Ditch the tracksuit pants, turn off your cellphones and bring the sizzle back to your sex life

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Create quality time with your partner to reignite the flame.
Create quality time with your partner to reignite the flame.
Hill Street Studios/Getty Images

These long weeks in lockdown may have brought some couples closer together but for many others, it’s been one exhausting week after the other.

You may still be spending hours indoors, tackling endless chores, and then there’s worrying about the kids, jobs, money and health.

As hard as it may sound during this time, it’s important to keep your love life on track as sex is one of the best stress busters around, experts say.

“Faced with ongoing uncertainty and anxiety, many people feel like sex isn’t something they really want that much,” says Catriona Boffard, a Johannesburg sexologist and psychotherapist.

But here’s why it’s good to keep it up, and how.

Read more | Stressful relationships may shorten your life

Practice self-care

Try to do one thing a day that makes you feel good about yourself, says South African sexologist Marlene Wasserman, better known as Dr Eve.

Self-care boosts your mood and you’ll be more available for romance and intimacy, she says. She recommends activities that “quieten the mind”.

“A boosted mood lets you feel in control of your life, allowing you to feel more interested in connecting intimately.”

Create physical distance

Absence makes the heart grow fonder. Go for walks on your own and do the shopping separately.

“It’s important to agree with your partner on a time or space that’s yours, and that they know not to disturb you,” Boffard says.

Maintain some mystique

“Mystery and intrigue are crucial for desire to develop,” Boffard says.

“Use your imaginations to connect by flirting with each other from different rooms and creating intrigue about what you’re doing just a room away.”

Maybe think twice about walking around in your pyjamas or sitting on the bed and cutting your toenails in front of each other. And if you’ve fallen into the habit of leaving the bathroom door open when you go the loo, stop.

You don’t have to share everything just because you’re a couple.

“Whether sex actually happens isn’t the point. It’s about being intimate together in a physical way."
Sex therapist Désirée Spierings

Get inquisitive

You probably think there’s nothing you don’t know about your partner, but take this opportunity to try to learn some new things about them.

Try a date night once a week or month. Perhaps get your favourite takeout delivered and set up a romantic spot somewhere in the house.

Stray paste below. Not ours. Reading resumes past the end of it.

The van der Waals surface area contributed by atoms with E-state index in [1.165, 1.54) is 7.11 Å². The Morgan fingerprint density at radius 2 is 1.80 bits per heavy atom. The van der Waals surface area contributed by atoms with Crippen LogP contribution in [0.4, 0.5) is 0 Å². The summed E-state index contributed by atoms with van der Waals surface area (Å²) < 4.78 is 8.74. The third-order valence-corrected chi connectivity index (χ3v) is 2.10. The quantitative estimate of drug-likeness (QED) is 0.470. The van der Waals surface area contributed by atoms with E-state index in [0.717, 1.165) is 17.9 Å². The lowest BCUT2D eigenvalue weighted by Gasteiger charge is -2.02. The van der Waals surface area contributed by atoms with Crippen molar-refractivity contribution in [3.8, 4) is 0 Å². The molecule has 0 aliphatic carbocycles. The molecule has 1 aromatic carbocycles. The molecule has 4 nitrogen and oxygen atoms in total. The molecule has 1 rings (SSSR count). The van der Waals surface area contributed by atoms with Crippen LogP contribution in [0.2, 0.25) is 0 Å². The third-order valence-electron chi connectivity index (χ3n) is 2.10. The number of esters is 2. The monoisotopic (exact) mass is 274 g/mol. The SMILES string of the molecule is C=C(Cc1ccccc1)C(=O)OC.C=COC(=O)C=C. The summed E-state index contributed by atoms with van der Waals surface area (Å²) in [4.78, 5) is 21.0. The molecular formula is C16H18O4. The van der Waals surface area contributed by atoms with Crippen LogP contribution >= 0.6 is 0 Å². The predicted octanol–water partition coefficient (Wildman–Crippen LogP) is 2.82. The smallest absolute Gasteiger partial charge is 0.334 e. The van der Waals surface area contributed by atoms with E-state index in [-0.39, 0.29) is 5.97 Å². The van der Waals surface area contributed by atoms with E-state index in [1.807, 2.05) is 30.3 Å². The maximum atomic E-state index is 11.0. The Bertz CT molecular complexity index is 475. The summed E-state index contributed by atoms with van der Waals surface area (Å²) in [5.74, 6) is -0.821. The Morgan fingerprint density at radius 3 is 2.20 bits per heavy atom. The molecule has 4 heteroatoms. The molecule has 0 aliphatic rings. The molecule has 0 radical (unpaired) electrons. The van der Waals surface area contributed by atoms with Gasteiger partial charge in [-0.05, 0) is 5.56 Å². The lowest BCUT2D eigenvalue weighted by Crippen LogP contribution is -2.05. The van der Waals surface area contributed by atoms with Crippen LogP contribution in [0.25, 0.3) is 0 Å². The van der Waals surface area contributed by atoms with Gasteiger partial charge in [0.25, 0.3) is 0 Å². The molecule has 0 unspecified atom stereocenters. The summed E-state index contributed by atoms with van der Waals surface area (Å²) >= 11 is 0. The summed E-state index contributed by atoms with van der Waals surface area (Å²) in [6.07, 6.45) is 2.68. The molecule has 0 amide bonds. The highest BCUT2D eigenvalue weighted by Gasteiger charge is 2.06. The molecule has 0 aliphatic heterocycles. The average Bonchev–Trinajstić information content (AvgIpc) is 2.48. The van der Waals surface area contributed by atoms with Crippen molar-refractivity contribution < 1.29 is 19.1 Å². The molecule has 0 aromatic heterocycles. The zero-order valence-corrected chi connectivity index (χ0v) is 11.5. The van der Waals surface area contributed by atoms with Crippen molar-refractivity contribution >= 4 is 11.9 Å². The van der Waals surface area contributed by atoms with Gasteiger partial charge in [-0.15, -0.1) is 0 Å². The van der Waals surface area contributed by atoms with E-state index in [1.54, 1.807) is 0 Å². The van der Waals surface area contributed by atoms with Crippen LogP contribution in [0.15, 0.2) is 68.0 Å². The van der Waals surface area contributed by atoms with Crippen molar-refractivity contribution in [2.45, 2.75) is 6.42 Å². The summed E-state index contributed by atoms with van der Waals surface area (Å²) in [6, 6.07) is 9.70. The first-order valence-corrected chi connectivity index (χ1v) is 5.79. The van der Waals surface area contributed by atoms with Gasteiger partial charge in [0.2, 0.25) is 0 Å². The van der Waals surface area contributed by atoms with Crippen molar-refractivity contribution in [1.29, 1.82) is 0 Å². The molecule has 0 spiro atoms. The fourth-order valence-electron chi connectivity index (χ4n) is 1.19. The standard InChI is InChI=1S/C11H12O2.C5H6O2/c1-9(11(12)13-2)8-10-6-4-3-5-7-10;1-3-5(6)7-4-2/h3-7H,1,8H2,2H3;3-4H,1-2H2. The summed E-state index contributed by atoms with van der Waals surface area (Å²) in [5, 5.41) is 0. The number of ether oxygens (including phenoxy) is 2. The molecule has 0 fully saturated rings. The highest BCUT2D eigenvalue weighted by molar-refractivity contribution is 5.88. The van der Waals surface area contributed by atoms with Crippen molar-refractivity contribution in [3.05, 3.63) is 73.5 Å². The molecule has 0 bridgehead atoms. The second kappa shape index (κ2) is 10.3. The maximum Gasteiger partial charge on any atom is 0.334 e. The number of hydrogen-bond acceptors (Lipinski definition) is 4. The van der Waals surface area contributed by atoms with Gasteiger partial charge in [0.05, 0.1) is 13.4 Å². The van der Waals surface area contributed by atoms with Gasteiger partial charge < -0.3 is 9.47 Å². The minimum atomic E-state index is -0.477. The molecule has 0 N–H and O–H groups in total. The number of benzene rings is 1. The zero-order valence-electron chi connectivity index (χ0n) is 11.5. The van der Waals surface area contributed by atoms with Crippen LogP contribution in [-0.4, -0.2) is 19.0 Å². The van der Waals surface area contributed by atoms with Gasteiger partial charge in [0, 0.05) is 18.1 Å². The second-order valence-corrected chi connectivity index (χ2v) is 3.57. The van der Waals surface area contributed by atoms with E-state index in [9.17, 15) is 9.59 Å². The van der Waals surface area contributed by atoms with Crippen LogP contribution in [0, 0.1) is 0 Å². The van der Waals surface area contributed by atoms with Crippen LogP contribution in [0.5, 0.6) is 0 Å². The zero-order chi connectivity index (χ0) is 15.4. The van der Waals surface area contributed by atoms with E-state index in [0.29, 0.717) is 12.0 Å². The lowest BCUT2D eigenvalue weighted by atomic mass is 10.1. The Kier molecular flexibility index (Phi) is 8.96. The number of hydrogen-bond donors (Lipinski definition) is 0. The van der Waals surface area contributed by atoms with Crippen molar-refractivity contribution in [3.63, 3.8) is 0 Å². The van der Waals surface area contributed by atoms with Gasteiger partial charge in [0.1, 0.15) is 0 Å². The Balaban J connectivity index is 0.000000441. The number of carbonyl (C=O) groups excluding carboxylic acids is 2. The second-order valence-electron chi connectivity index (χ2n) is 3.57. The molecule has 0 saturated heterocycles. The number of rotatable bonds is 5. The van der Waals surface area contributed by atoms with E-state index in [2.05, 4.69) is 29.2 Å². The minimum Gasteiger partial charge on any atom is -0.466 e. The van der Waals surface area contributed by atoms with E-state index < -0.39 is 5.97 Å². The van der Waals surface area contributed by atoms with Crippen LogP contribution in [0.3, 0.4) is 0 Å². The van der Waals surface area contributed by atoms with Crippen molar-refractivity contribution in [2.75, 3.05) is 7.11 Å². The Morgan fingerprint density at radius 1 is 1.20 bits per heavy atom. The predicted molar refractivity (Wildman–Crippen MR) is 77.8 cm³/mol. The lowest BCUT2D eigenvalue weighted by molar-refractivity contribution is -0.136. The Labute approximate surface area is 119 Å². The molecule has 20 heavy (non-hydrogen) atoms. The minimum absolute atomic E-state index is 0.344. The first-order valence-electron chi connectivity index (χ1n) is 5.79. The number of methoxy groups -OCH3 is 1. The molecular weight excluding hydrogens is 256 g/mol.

Then get creative by asking questions you’ve never asked before. For example, who would they want to be stuck with on a deserted island?

“Share stories with each other. Socially connect with each other, find each other interesting through novel experiences you’re each having,” Dr Eve says.

Schedule sexy time

We know it feels almost impossible right now, but sometimes carving out solid, quality time with your partner is all that’s needed to reignite that flame.

If the kids are constantly getting in the way, be creative. Wake up early before they do or have a shower together and lock the bathroom door.

“Whether sex actually happens isn’t the point. It’s about being intimate together in a physical way,” says Australian sex therapist Désirée Spierings.

Sex toys are a wonderful way to take the pressure off, Dr Eve adds.

Read more | Social Media and Relationship Breakdown

Switch off those screens

We’re all guilty of constantly checking our phones for WhatsApp messages and social media but try going one night a week without technology and see where it takes you.

“So many of us are struggling with ‘screen fatigue’ and our devices can actually become like a third person in our relationships,” Boffard says.

Eating dinner without a TV on is a good first step, says Australian clinical sexologist Tanya Koens.

“Foreplay starts with ‘How was your day?’ It’s about connecting and getting a conversation going.”

Practice appreciation

Despite living together 24/7, try using the three A’s to notice each other: appreciation, affection and acknowledgement, Dr Eve suggests.

“For example, you can say, ‘This morning I noticed your patience when doing homeschooling’ or ‘I appreciated that you included my favourite vegetable for dinner’ or ‘I liked seeing you in the shower this morning’. Noticing these small daily interactions can go a long way in bringing you closer.”

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